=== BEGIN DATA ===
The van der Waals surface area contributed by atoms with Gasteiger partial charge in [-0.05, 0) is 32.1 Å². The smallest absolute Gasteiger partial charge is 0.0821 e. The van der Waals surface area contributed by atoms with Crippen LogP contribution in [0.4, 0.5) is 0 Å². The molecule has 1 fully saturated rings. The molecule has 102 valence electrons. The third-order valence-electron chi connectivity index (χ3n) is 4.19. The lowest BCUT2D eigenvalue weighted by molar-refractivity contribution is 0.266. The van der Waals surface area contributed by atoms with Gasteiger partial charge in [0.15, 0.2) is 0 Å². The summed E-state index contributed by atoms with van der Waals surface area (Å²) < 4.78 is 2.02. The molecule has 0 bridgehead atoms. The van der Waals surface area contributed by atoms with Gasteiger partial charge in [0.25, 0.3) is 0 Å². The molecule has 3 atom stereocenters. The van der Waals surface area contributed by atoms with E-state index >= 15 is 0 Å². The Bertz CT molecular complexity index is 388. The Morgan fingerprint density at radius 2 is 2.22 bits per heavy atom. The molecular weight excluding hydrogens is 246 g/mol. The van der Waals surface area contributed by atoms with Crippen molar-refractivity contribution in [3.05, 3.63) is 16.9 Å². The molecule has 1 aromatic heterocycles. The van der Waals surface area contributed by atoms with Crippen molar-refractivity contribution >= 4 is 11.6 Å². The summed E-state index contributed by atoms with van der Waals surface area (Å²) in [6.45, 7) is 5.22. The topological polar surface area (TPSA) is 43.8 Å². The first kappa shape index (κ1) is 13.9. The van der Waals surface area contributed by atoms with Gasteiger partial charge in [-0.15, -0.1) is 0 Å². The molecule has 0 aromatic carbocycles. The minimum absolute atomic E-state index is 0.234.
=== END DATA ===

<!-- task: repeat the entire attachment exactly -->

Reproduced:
The van der Waals surface area contributed by atoms with Gasteiger partial charge in [-0.05, 0) is 32.1 Å². The smallest absolute Gasteiger partial charge is 0.0821 e. The van der Waals surface area contributed by atoms with Crippen LogP contribution in [0.4, 0.5) is 0 Å². The molecule has 1 fully saturated rings. The molecule has 102 valence electrons. The third-order valence-electron chi connectivity index (χ3n) is 4.19. The lowest BCUT2D eigenvalue weighted by molar-refractivity contribution is 0.266. The van der Waals surface area contributed by atoms with Gasteiger partial charge in [0.15, 0.2) is 0 Å². The summed E-state index contributed by atoms with van der Waals surface area (Å²) < 4.78 is 2.02. The molecule has 0 bridgehead atoms. The van der Waals surface area contributed by atoms with Gasteiger partial charge in [0.25, 0.3) is 0 Å². The molecule has 3 atom stereocenters. The van der Waals surface area contributed by atoms with E-state index >= 15 is 0 Å². The Bertz CT molecular complexity index is 388. The Morgan fingerprint density at radius 2 is 2.22 bits per heavy atom. The molecular weight excluding hydrogens is 246 g/mol. The van der Waals surface area contributed by atoms with Crippen molar-refractivity contribution in [3.05, 3.63) is 16.9 Å². The molecule has 1 aromatic heterocycles. The van der Waals surface area contributed by atoms with Crippen molar-refractivity contribution >= 4 is 11.6 Å². The summed E-state index contributed by atoms with van der Waals surface area (Å²) in [6.45, 7) is 5.22. The topological polar surface area (TPSA) is 43.8 Å². The first kappa shape index (κ1) is 13.9. The van der Waals surface area contributed by atoms with Gasteiger partial charge in [-0.15, -0.1) is 0 Å². The molecule has 0 aromatic carbocycles. The minimum absolute atomic E-state index is 0.234.